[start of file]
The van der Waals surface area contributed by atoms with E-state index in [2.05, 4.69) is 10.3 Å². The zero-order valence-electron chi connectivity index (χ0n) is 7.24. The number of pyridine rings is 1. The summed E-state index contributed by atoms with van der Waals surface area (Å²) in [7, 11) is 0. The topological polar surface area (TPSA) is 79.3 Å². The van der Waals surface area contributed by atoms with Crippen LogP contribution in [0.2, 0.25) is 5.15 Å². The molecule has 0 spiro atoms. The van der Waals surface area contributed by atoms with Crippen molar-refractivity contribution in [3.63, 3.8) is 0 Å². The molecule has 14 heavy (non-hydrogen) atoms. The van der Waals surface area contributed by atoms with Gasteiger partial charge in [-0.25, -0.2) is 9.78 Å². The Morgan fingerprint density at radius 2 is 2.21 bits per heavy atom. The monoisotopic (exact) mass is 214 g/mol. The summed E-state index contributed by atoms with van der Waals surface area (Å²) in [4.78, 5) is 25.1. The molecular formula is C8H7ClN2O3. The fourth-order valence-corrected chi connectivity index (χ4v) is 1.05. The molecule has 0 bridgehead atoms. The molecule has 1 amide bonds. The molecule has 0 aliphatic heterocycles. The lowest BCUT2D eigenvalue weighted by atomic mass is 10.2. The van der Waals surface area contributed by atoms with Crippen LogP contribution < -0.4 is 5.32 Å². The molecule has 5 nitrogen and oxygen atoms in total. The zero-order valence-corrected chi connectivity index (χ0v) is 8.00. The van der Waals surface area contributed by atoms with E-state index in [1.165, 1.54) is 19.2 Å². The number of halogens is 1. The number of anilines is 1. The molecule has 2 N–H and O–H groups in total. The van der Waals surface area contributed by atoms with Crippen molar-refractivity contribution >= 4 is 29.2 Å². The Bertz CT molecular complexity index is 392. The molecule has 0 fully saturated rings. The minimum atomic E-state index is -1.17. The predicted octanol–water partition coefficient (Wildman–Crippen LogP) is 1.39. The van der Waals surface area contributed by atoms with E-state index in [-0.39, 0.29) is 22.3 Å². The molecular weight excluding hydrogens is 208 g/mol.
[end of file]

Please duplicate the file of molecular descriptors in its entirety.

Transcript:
The van der Waals surface area contributed by atoms with E-state index in [2.05, 4.69) is 10.3 Å². The zero-order valence-electron chi connectivity index (χ0n) is 7.24. The number of pyridine rings is 1. The summed E-state index contributed by atoms with van der Waals surface area (Å²) in [7, 11) is 0. The topological polar surface area (TPSA) is 79.3 Å². The van der Waals surface area contributed by atoms with Crippen LogP contribution in [0.2, 0.25) is 5.15 Å². The molecule has 0 spiro atoms. The van der Waals surface area contributed by atoms with Crippen molar-refractivity contribution in [3.63, 3.8) is 0 Å². The molecule has 14 heavy (non-hydrogen) atoms. The van der Waals surface area contributed by atoms with Gasteiger partial charge in [-0.25, -0.2) is 9.78 Å². The Morgan fingerprint density at radius 2 is 2.21 bits per heavy atom. The monoisotopic (exact) mass is 214 g/mol. The summed E-state index contributed by atoms with van der Waals surface area (Å²) in [4.78, 5) is 25.1. The molecular formula is C8H7ClN2O3. The fourth-order valence-corrected chi connectivity index (χ4v) is 1.05. The molecule has 0 bridgehead atoms. The molecule has 1 amide bonds. The molecule has 0 aliphatic heterocycles. The lowest BCUT2D eigenvalue weighted by atomic mass is 10.2. The van der Waals surface area contributed by atoms with Crippen LogP contribution < -0.4 is 5.32 Å². The molecule has 5 nitrogen and oxygen atoms in total. The zero-order valence-corrected chi connectivity index (χ0v) is 8.00. The van der Waals surface area contributed by atoms with E-state index in [1.165, 1.54) is 19.2 Å². The number of halogens is 1. The number of anilines is 1. The molecule has 2 N–H and O–H groups in total. The van der Waals surface area contributed by atoms with Crippen molar-refractivity contribution >= 4 is 29.2 Å². The Bertz CT molecular complexity index is 392. The molecule has 0 fully saturated rings. The minimum atomic E-state index is -1.17. The predicted octanol–water partition coefficient (Wildman–Crippen LogP) is 1.39. The van der Waals surface area contributed by atoms with E-state index in [-0.39, 0.29) is 22.3 Å². The molecular weight excluding hydrogens is 208 g/mol.